Ratings Roundup: United (Aon), Fairfax, Sirius

October 1, 2010

A.M. Best Co. has affirmed the financial strength rating of ‘A-‘ (Excellent) and issuer credit ratings of “a-” of Cayman Islands-based United Insurance Company and its subsidiary, United Re (Europe) S.A., domiciled in Luxembourg. The outlook for all of ratings is stable. The ratings reflect “United’s adequate capitalization, strong strategic relationship with its sponsoring shareholders and its market presence as an alternative risk capacity vehicle,” Best explained. United and all its captive clients are managed by Aon Global Insurance Managers or are self managed captives and/or are shareholders of United. Best said it would continue to “monitor United’s ability to manage its large ceded balances, over 80 percent of which are secured by letters of credit or other forms of collateral posting.”

A.M. Best Co. has affirmed the financial strength rating of ‘A-‘ (Excellent) and issuer credit ratings of “a-” of Cayman Islands-based United Insurance Company and its subsidiary, United Re (Europe) S.A., domiciled in Luxembourg. The outlook for all of ratings is stable. The ratings reflect “United’s adequate capitalization, strong strategic relationship with its sponsoring shareholders and its market presence as an alternative risk capacity vehicle,” Best explained. United and all its captive clients are managed by Aon Global Insurance Managers or are self managed captives and/or are shareholders of United. Best said it would continue to “monitor United’s ability to manage its large ceded balances, over 80 percent of which are secured by letters of credit or other forms of collateral posting.”

Standard & Poor’s Ratings Services has assigned its ‘BB’ global scale and ‘P-3’ Canadian scale ratings on Toronto-based Fairfax Financial Holdings pending issuance of up to C$250 million [US$244.2 million] in preferred shares, with an option on an additional C$50 million [$44.8 million] available to the underwriters. S&P noted that Fairfax “intends to issue the preferred shares from its current $2 billion universal shelf filing. It will use the proceeds to augment its cash position, to increase short-term investments and marketable securities held at the holding company, to retire outstanding debt and other corporate obligations, and for general corporate purposes. The ratings on Fairfax reflect its strong business and financial profiles. Fairfax, through its insurance operating subsidiaries–including Odyssey Reinsurance, Northbridge Financial units, Crum & Forster, and Zenith Insurance–maintains a competitive presence in the North American commercial insurance marketplace, as well as in the global reinsurance market.” S&P also noted that during the first six months of 2010, “Fairfax reported strong pretax operating income of US$822 million, largely as a result of realized investment gains, compared with $373 million in the first six months of 2009. Its combined loss and expense ratio in the first half of 2010 was somewhat high at 106.3 percent, primarily because of early 2010 catastrophe losses, compared with 98.5 percent in the first six months of 2009. Upon completion of the issuance, Fairfax’s total financial leverage will be approximately 26 percent, which is in our expected range of 25 percent to 30 percent, and EBIT fixed-charge coverage (excluding realized gains) will be about 1.1x, compared with a trailing three-year average of 0.8x.”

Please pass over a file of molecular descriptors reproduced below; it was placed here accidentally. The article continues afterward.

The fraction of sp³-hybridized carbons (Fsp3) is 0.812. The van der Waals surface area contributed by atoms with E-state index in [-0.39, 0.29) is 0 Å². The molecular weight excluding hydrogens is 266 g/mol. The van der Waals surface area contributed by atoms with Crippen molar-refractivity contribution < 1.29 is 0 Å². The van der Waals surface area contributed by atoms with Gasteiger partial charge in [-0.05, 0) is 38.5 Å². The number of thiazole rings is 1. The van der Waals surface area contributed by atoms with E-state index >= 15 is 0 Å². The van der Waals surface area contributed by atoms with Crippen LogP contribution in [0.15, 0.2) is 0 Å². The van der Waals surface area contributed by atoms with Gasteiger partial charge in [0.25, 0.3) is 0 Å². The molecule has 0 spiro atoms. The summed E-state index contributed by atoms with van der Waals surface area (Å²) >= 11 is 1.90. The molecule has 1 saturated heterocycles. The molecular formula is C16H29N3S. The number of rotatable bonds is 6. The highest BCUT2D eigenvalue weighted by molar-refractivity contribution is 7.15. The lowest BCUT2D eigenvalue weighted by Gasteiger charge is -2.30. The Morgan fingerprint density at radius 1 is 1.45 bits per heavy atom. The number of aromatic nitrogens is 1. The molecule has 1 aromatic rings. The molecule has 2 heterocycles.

A.M. Best Europe – Rating Services Limited has revised the outlook to stable from negative and affirmed the financial strength rating (FSR) of ‘A’ (Excellent) and the issuer credit rating (ICR) of “a” of Sweden’s Sirius International Insurance Corporation (publ). Best explained that the revised outlook reflects Sirius’ “improved risk-adjusted capitalization and consistent operating performance after absorbing the property catastrophe business from its affiliate, White Mountains Re Bermuda, Ltd (WMRe).” Best added that it anticipates that the “improvement in Sirius’ risk-adjusted capitalization in 2009 will be maintained, effectively absorbing additional volatility arising from the transfer of US property catastrophe business previously written by WMRe Bermuda. The improvement in risk-adjusted capitalization in 2009 resulted from Sirius’ solid operating performance and prudent earnings retention policy. Sirius’ claims paying ability continues to be enhanced by a safety reserve which, in accordance with Swedish insurance regulations, can only be released to cover insurance losses and is funded from the company’s cumulative retained pre-tax earnings. Sirius’ safety reserve at year-end 2009 amounted to SEK 9.6 billion, up SEK 510 million compared to the previous year.”However, best said it expects a “deterioration in Sirius’ technical ratios in 2010 as a consequence of natural and man-made catastrophe losses (Chile earthquake, windstorm Xynthia, Deepwater Horizon oil rig) but expects the company’s combined ratio for the year to remain below 100 percent (85.9 percent in 2009). Further ahead, Sirius is expected to continue its strong underwriting performance reflected in a five-year combined ratio of 88 percent for 2005-2009. Results are also likely to continue to be supported by stable investment returns. Sirius maintains a good business profile in the reinsurance market, writing business through an international network of branch offices.” In Best said it “expects Sirius’ gross written premiums to decrease approximately 10 percent from SEK 8.6 billion [$1.28 billion] in 2009, largely as a result of a planned reduction of intra-group business, which now accounts for around 30 percent of the company’s total premium income (45 percent in 2009). Sirius continues to focus on shorter tail lines, with property reinsurance currently generating nearly 40 percent of gross written premiums.”

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